As had been promised, Dell today announced three computers with the Ubuntu 7.04 Linux distribution preloaded. There was a bigger surprise, however, in the other announcement that Dell would start selling exclusive models of their PCs at Wal-Mart and Sam’s Club retail stores in the USA and Canada.
First, the Linux announcement:
It’s finally here. Later today, Dell will offer U.S customers three different systems with Ubuntu 7.04 installed: the XPS 410n and Dimension E520n desktops and the Inspiron E1505n notebook. These systems
will beare now available at www.dell.com/open by 4pm CSTtoday. Starting price for the E520n desktop and the E1505n notebook is $599; the XPS 410n starts at $899$849. Note from Lionel: My apologies, but I had included an incorrect starting price for the XPS 410n. It will be $849.
There are more details on support and drivers by following the link and for a quick rundown on the three systems see the summary at DesktopLinux. Only the desktop systems have comparable Windows models and yes, the Linux versions are cheaper, something that wasn’t necessarily inherent. In fact, the E520n at $599 is a full $200 cheaper than the comparable Windows model.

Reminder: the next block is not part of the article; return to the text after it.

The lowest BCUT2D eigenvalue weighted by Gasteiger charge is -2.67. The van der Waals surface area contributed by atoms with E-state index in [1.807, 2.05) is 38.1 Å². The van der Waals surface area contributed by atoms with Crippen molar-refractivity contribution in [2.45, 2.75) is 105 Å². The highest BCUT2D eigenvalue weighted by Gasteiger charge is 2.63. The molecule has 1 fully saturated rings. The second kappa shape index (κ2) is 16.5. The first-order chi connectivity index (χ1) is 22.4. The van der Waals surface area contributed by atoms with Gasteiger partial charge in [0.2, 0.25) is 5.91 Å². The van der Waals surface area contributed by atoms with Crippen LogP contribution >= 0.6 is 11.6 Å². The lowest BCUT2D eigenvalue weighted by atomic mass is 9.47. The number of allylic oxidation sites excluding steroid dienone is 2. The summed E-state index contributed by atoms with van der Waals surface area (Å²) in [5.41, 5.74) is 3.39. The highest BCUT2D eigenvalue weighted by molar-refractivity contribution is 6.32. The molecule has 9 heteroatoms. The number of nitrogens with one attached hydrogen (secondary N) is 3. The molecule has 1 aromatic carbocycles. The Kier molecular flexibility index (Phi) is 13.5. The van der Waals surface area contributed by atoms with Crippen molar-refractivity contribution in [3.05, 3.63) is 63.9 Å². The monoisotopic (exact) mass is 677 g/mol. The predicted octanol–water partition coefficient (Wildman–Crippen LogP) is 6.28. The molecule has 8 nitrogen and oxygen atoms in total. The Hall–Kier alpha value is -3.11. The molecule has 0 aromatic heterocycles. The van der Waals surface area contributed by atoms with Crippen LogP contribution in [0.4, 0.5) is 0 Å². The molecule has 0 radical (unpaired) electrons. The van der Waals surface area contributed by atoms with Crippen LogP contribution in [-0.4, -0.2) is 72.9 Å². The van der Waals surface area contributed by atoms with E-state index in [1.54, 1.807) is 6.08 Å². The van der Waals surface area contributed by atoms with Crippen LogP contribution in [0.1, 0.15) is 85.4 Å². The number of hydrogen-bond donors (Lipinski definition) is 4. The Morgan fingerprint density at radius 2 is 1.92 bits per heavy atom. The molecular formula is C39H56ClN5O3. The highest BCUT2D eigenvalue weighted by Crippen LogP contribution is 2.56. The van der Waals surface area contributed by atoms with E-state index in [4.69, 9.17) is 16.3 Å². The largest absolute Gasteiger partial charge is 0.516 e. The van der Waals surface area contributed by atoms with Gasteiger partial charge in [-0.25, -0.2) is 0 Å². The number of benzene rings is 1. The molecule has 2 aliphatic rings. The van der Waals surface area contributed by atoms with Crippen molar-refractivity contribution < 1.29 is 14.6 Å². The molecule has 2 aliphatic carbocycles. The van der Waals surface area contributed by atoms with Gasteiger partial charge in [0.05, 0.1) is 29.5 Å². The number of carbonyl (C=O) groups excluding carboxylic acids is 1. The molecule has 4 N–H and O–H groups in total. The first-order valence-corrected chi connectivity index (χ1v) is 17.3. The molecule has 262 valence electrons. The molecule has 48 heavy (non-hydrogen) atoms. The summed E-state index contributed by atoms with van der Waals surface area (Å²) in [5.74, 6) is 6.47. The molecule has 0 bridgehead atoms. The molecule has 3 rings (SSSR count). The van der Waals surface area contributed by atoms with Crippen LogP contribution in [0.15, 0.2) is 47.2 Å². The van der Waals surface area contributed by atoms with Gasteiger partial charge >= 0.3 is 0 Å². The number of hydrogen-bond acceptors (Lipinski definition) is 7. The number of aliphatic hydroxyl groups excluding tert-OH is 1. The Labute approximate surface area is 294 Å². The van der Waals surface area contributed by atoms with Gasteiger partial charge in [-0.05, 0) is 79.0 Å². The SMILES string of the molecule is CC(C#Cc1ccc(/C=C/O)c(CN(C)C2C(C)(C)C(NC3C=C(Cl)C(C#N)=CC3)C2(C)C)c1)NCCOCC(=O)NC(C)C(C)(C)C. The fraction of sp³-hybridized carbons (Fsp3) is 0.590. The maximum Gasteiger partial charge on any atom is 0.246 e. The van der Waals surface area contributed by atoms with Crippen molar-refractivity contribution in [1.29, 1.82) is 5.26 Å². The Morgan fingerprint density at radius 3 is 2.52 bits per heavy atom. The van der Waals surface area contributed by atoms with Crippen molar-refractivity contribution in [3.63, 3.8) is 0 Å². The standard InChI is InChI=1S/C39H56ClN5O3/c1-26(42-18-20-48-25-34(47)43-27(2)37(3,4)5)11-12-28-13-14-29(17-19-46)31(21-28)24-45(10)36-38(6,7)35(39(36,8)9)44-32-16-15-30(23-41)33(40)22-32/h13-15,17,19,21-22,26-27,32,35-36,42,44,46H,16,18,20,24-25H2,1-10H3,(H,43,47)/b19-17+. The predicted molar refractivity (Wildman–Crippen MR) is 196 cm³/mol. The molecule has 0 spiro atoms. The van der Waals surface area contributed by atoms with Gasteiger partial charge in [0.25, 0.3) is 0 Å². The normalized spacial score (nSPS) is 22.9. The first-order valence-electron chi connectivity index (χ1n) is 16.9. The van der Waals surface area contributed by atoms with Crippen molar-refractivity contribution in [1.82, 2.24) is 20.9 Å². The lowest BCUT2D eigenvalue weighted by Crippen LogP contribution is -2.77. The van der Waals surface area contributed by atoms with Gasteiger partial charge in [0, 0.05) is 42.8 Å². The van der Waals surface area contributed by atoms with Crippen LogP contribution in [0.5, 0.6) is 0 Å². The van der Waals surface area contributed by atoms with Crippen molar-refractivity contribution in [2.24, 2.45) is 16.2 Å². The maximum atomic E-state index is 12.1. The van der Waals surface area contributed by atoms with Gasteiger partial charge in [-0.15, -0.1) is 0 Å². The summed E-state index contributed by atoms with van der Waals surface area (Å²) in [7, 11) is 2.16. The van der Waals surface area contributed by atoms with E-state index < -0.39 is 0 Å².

Bottom line: It’s not clear to me that Linux aficionados really need preconfigured systems, but it is certainly a convenience, particularly in the area of driver support. Who knows, maybe it will bring in more desktop Linux users?
As for the Wal-Mart announcement, details are sparse other than there will be “two new desktop models, each offered in a package bundle under $700″ and:
Available only at all 3,400 U.S. Wal-Mart stores and Wal-Mart Puerto Rico stores will be an exclusive Dell Dimension™ Mulitmedia Desktop Computer. A second exclusive model will be available in 3,000 Wal-Mart stores, also in June. (More about these models built exclusively to be sold at Wal-Mart will be announced soon.) Sam’s Club and Wal-Mart Canada also will carry different, exclusive models in their stores.
The “exclusive model” business is a common retail ploy that allows retailers to always claim the lowest price on the particular models they offer. Aside from that, it will be interesting to see the details of exactly what kind of deals Wal-Mart provides. The motivation for Dell in all this is declining sales through their traditional direct sales and they also intend to offer systems through additional retailers.
Bottom line: I much prefer Internet computer shopping to visiting a retail store and I doubt that Wal-Mart will enhance the already dismal retail computer shopping experience, but there may be some bargains to be had there if you carefully research what is being offered.